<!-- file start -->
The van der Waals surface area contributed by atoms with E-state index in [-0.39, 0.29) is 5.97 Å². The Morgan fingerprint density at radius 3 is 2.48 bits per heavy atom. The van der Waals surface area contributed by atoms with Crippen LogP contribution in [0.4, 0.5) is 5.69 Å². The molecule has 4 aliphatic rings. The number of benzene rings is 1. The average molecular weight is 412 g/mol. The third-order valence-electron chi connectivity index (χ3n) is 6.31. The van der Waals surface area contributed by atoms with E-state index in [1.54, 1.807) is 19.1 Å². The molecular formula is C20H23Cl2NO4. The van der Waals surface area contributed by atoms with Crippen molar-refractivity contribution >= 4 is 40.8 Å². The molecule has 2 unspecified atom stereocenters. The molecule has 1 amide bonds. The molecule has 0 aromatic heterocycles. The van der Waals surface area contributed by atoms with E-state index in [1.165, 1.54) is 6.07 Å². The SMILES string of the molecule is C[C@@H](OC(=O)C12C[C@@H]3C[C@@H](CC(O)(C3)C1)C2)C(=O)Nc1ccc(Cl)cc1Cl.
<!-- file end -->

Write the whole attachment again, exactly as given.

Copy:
The van der Waals surface area contributed by atoms with E-state index in [-0.39, 0.29) is 5.97 Å². The Morgan fingerprint density at radius 3 is 2.48 bits per heavy atom. The van der Waals surface area contributed by atoms with Crippen LogP contribution in [0.4, 0.5) is 5.69 Å². The molecule has 4 aliphatic rings. The number of benzene rings is 1. The average molecular weight is 412 g/mol. The third-order valence-electron chi connectivity index (χ3n) is 6.31. The van der Waals surface area contributed by atoms with E-state index in [1.54, 1.807) is 19.1 Å². The molecular formula is C20H23Cl2NO4. The van der Waals surface area contributed by atoms with Crippen molar-refractivity contribution >= 4 is 40.8 Å². The molecule has 2 unspecified atom stereocenters. The molecule has 1 amide bonds. The molecule has 0 aromatic heterocycles. The van der Waals surface area contributed by atoms with E-state index in [1.165, 1.54) is 6.07 Å². The SMILES string of the molecule is C[C@@H](OC(=O)C12C[C@@H]3C[C@@H](CC(O)(C3)C1)C2)C(=O)Nc1ccc(Cl)cc1Cl.